LONDON - How much do players get for winning Wimbledon? Ahead of finals weekend, City A.M. answers that question and examines how Wimbledon prize money compares to other Grand Slams.
The men’s and women’s singles champions of Wimbledon are set to party like it’s 2019 after the Championships elevated the winners’ prize money back to pre-pandemic levels.
First prize is now £2.35m, a 17.5 per cent increase on the amount earned by Novak Djokovic and Elena Rybakina last year and equal to the payout pocketed by Djokovic and Simona Halep in 2019.
Prize money across tennis and in other sports dipped as a result of Covid-19, which caused the cancellation of tournaments and limited ticket income. When competitions resumed, greater weighting was given to payouts in earlier rounds as a means of supporting hard-up lower-ranked players.
But it has steadily increased again and earlier this summer the French Open paid its champions, Djokovic and Iga Swiatek, €2.3m (£1.96m), the same as the 2019 winners received.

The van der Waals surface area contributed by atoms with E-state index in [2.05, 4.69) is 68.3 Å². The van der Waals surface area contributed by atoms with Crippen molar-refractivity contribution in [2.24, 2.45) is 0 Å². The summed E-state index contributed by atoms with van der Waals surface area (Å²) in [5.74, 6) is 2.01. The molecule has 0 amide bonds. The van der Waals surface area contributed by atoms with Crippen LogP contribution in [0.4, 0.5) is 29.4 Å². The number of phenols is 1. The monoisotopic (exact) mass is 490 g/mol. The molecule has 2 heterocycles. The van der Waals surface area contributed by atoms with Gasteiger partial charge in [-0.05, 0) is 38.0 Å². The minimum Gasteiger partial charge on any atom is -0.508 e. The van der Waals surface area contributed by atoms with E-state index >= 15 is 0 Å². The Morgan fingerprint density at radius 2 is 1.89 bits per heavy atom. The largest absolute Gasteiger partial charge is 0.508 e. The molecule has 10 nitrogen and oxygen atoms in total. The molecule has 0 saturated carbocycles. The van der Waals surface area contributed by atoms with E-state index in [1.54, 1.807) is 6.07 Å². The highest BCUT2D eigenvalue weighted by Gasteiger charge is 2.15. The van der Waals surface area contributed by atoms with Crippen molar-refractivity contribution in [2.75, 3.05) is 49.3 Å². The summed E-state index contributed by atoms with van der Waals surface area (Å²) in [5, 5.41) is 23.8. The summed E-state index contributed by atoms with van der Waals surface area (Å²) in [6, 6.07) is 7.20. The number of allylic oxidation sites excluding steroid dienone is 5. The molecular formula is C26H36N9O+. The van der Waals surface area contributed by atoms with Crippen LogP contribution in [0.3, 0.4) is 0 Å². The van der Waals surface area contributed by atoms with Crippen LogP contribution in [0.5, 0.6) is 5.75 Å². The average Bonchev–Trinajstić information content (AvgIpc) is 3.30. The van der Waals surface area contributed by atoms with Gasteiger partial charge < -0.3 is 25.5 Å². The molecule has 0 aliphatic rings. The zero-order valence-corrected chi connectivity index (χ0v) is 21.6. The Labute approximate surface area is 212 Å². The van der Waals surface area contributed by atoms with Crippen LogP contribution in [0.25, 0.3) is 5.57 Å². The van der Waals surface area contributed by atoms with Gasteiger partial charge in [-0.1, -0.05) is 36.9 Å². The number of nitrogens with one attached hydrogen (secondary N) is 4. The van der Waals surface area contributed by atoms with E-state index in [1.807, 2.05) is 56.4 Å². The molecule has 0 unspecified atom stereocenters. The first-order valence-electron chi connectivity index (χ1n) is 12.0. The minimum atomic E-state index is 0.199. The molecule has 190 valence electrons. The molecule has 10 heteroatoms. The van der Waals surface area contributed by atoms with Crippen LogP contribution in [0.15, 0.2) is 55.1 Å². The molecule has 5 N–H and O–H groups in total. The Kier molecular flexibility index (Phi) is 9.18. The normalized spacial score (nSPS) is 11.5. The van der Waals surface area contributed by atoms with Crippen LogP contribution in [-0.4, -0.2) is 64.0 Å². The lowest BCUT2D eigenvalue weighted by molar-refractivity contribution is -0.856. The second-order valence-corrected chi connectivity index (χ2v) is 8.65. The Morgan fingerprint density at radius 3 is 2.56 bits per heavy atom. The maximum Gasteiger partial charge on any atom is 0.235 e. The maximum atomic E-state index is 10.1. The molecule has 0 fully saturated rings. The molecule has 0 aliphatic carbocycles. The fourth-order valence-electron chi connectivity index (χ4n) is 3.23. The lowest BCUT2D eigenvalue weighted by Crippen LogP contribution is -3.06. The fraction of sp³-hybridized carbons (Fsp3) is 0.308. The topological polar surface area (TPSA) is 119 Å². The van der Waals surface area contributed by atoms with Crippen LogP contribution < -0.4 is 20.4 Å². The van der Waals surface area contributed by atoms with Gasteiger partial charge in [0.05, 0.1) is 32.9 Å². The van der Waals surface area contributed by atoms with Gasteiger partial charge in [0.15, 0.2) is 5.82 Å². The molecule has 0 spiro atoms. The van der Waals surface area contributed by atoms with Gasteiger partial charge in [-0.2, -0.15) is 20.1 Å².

Wimbledon has now followed suit and will once again pay its runners-up £1.175m, exactly half as much as the winners.
Even first-round losers in SW19 bank £55,000, while Brits Andy Murray and Cameron Norrie will each receive £85,000 for falling in the second round.
Katie Boulter, who went furthest of all the home players at this year’s tournament, earned £131,000 for reaching the third round.
How does Wimbledon prize money compare with other Grand Slams?
Wimbledon prize money is typically second only to the US Open among the four majors.
The first prize of £2.35m currently converts to $3.08m, more than the $2.6m awarded to 2022 US Open champions Carlos Alcaraz and Swiatek.
The American Grand Slam paid its winners $3.85m before the pandemic and will likely increase again this year if it follows the industry trend.
The French Open is the next most lucrative, with its €2.3m payout for singles champions converting to £1.96m or $2.57m.
At the Australian Open this year’s singles champions, Djokovic and Aryna Sabalenka, earned the equivalent of $2.05m each.
However, all four majors are put in the shade by the ATP Finals, for the eight best players of the year on the men’s tour, where Djokovic trousered $4.7m for winning the season-ending tournament last year.
In the women’s equivalent, the WTA Finals, Carline Garcia earned $1.57m for winning in 2022.